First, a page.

6. Sourdough bread
A classic, sourdough bread is fermented using probiotic cultures that ensure it is much more friendly to our gut than other breads.
Miso is considered to have both prebiotic and probiotic qualities, and is made by fermenting soybean paste with salt and a mould-culture known as koji.
8. Some cheeses
Cheese like cheddar, feta and gouda are common probiotic cheeses. Looking for labels that state ‘raw’, ‘unpasteurised’ or ‘probiotic’ will let you know if you are purchasing the right products
Kombucha vs probiotic supplements
There is always the choice of choosing probiotic supplements if you find your lifestyle simply doesn’t allow you to purchase or consume probiotic rich foods and drinks on a regular basis. Of course, there are many pros and cons to taking supplements, rather than eating them in tasty foods and drinks, like Kombucha, such as:
Over the years, we have found that it is almost always the delicious taste of our organic Kombucha that has turned Kombucha sceptics into Kombucha evangelists! Not only can you explore different flavours for each season of the year, but you can also use Kombucha as a living, healthy and delicious swap for many other drinks, such as juice, soft drinks, and alcohol. Supplements on the other hand, whilst convenient, are pretty boring in terms of adding flavour to our eating and drinking habits.
A good, high quality probiotic supplement can cost a lot of money, especially from specialty health food shops. Probiotic rich foods and drinks like Kombucha can be bought in multiple formats and pack sizes, which can save you money in the long run – like our multipacks or create your own boxes.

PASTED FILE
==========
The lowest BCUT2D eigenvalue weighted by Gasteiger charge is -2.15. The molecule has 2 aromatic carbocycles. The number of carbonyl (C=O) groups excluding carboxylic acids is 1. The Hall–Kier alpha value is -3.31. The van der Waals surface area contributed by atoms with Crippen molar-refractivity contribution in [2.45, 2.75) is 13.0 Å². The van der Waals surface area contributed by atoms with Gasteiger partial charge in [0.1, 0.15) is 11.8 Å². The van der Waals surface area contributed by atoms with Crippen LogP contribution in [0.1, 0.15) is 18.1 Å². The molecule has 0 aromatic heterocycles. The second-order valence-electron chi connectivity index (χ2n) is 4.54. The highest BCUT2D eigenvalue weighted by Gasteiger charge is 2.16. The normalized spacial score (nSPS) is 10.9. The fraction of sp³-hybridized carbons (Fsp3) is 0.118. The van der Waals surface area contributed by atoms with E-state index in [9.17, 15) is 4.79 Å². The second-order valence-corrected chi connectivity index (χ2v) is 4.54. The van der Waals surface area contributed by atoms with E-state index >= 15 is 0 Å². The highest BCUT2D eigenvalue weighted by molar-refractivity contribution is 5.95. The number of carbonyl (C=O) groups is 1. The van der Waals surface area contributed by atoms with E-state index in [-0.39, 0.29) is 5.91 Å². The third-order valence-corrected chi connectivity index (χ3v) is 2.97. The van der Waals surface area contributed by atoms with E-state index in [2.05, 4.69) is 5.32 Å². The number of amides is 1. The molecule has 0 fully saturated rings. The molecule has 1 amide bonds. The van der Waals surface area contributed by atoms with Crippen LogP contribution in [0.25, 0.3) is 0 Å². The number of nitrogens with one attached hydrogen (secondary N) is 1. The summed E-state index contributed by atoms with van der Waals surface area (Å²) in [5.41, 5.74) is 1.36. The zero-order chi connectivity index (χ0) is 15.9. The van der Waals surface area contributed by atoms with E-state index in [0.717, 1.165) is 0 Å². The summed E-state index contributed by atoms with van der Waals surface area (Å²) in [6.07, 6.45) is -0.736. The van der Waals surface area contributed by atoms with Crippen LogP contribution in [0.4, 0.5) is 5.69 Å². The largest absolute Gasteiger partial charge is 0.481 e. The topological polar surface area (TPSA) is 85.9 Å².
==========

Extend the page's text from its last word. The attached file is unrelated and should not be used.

Of course, we are all made differently and no one person’s gut microbiome is the same as another’s. This is one of the challenges when taking a probiotic supplement, as they often contain extremely high doses of probiotic cultures that can upset your stomach and digestion, (I can speak from experience on this one!). On the other hand, organic, raw, unpasteurised drinks like traditionally brewed Kefir and Kombucha contain naturally occurring beneficial bacteria that tend to be gentler on your gut and help to create overall health and wellbeing over time.
There is also the small issue of stomach acid when it comes to taking probiotic supplements. If you wish to try these, we recommend choosing a supplement with an enteric-coated capsule to make sure it gets to the gut alive!
Probiotic supplements are only designed for one thing, bringing bacteria to your gut, whereas other natural supplements – like Kombucha, kefir and yoghurt – have a multitude of benefits such as supporting our overall health and immune system, as well as assisting in better sleep and boosting our overall mood.
Why nutritionists recommend Kombucha as a great source of probiotics
In our recent guest blog James Hudson from Nutrition for Energy talks in detail about the link between Kombucha and sports. As well as diving into the various health benefits of a traditionally brewed Kombucha , he also talks directly to the benefits of the probiotics found in kombucha.
“Kombucha can be described as a probiotic drink because it contains live health-promoting bacteria that are beneficial for our microbiome. Our microbiome is the complex makeup of all the bacteria that live on and in us. We have a relationship with our bacteria where we help them, (by providing them food and a place to stay), and they help us (by protecting us from illness, helping to synthesise vitamins. The bottom line is, if we look after them as best we can, they can do the same to us.”
We must emphasise here that everyone is different, which means what works for someone else may not work for you. Whether you like drinking Kombucha, eating fermented vegetables or taking supplements, it’s important to have probiotics and maintain a healthy gut. If you want to see how kombucha can have a positive impact on the health of your microbiome, why not try creating your personalised case, full of the flavours that appeal to you the most?